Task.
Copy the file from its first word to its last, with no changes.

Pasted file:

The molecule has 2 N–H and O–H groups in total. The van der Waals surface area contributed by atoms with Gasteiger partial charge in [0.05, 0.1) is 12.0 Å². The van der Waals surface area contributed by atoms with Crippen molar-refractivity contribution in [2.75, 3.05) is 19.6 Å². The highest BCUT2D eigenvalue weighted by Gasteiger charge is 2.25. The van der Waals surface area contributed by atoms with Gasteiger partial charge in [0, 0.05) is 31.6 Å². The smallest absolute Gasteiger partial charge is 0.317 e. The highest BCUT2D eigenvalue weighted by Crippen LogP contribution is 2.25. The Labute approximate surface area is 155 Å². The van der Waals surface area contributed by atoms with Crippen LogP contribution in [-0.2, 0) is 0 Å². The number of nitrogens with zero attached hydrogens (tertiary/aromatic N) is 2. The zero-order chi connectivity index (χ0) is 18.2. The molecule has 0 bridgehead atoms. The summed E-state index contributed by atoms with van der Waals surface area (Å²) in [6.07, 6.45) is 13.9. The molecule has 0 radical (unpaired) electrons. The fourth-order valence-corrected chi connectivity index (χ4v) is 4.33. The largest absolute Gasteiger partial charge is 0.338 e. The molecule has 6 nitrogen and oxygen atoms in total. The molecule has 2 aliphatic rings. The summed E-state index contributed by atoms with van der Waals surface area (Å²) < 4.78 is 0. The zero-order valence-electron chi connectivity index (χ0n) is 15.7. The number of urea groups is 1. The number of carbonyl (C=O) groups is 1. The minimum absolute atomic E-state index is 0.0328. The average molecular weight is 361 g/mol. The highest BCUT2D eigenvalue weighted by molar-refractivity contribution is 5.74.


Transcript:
The molecule has 2 N–H and O–H groups in total. The van der Waals surface area contributed by atoms with Gasteiger partial charge in [0.05, 0.1) is 12.0 Å². The van der Waals surface area contributed by atoms with Crippen molar-refractivity contribution in [2.75, 3.05) is 19.6 Å². The highest BCUT2D eigenvalue weighted by Gasteiger charge is 2.25. The van der Waals surface area contributed by atoms with Gasteiger partial charge in [0, 0.05) is 31.6 Å². The smallest absolute Gasteiger partial charge is 0.317 e. The highest BCUT2D eigenvalue weighted by Crippen LogP contribution is 2.25. The Labute approximate surface area is 155 Å². The van der Waals surface area contributed by atoms with Crippen LogP contribution in [-0.2, 0) is 0 Å². The number of nitrogens with zero attached hydrogens (tertiary/aromatic N) is 2. The zero-order chi connectivity index (χ0) is 18.2. The molecule has 0 bridgehead atoms. The summed E-state index contributed by atoms with van der Waals surface area (Å²) in [6.07, 6.45) is 13.9. The molecule has 0 radical (unpaired) electrons. The fourth-order valence-corrected chi connectivity index (χ4v) is 4.33. The largest absolute Gasteiger partial charge is 0.338 e. The molecule has 6 nitrogen and oxygen atoms in total. The molecule has 2 aliphatic rings. The summed E-state index contributed by atoms with van der Waals surface area (Å²) < 4.78 is 0. The zero-order valence-electron chi connectivity index (χ0n) is 15.7. The number of urea groups is 1. The number of carbonyl (C=O) groups is 1. The minimum absolute atomic E-state index is 0.0328. The average molecular weight is 361 g/mol. The highest BCUT2D eigenvalue weighted by molar-refractivity contribution is 5.74.